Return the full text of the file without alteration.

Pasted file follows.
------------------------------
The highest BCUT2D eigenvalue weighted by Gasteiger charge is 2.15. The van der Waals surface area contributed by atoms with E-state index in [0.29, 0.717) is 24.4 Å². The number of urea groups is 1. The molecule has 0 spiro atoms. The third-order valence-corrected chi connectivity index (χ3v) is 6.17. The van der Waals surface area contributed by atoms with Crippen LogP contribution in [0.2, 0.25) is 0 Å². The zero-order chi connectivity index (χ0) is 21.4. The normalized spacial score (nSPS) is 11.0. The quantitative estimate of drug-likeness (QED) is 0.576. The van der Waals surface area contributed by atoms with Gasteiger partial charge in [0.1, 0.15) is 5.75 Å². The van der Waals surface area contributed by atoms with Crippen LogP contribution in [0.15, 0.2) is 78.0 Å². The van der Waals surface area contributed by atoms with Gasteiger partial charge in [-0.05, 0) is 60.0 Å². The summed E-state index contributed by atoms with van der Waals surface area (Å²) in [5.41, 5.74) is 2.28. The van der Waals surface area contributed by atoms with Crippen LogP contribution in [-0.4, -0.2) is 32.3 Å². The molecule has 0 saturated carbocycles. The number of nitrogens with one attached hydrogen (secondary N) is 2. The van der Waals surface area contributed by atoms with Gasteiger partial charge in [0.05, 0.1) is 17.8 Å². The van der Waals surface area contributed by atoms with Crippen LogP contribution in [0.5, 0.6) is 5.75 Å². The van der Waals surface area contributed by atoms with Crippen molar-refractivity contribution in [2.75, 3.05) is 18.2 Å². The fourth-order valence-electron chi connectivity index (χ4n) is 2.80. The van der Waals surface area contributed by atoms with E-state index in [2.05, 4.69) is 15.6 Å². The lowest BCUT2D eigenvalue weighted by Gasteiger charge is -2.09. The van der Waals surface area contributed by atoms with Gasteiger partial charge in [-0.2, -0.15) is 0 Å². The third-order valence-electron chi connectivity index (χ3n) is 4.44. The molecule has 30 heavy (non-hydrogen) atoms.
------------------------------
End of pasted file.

The highest BCUT2D eigenvalue weighted by Gasteiger charge is 2.15. The van der Waals surface area contributed by atoms with E-state index in [0.29, 0.717) is 24.4 Å². The number of urea groups is 1. The molecule has 0 spiro atoms. The third-order valence-corrected chi connectivity index (χ3v) is 6.17. The van der Waals surface area contributed by atoms with Crippen LogP contribution in [0.2, 0.25) is 0 Å². The zero-order chi connectivity index (χ0) is 21.4. The normalized spacial score (nSPS) is 11.0. The quantitative estimate of drug-likeness (QED) is 0.576. The van der Waals surface area contributed by atoms with Gasteiger partial charge in [0.1, 0.15) is 5.75 Å². The van der Waals surface area contributed by atoms with Crippen LogP contribution in [0.15, 0.2) is 78.0 Å². The van der Waals surface area contributed by atoms with Gasteiger partial charge in [-0.05, 0) is 60.0 Å². The summed E-state index contributed by atoms with van der Waals surface area (Å²) in [5.41, 5.74) is 2.28. The van der Waals surface area contributed by atoms with Crippen LogP contribution in [-0.4, -0.2) is 32.3 Å². The molecule has 0 saturated carbocycles. The number of nitrogens with one attached hydrogen (secondary N) is 2. The van der Waals surface area contributed by atoms with Gasteiger partial charge in [0.05, 0.1) is 17.8 Å². The van der Waals surface area contributed by atoms with Crippen LogP contribution in [0.5, 0.6) is 5.75 Å². The van der Waals surface area contributed by atoms with Crippen molar-refractivity contribution in [2.75, 3.05) is 18.2 Å². The fourth-order valence-electron chi connectivity index (χ4n) is 2.80. The van der Waals surface area contributed by atoms with E-state index in [2.05, 4.69) is 15.6 Å². The lowest BCUT2D eigenvalue weighted by Gasteiger charge is -2.09. The van der Waals surface area contributed by atoms with Gasteiger partial charge in [-0.2, -0.15) is 0 Å². The third-order valence-electron chi connectivity index (χ3n) is 4.44. The molecule has 30 heavy (non-hydrogen) atoms.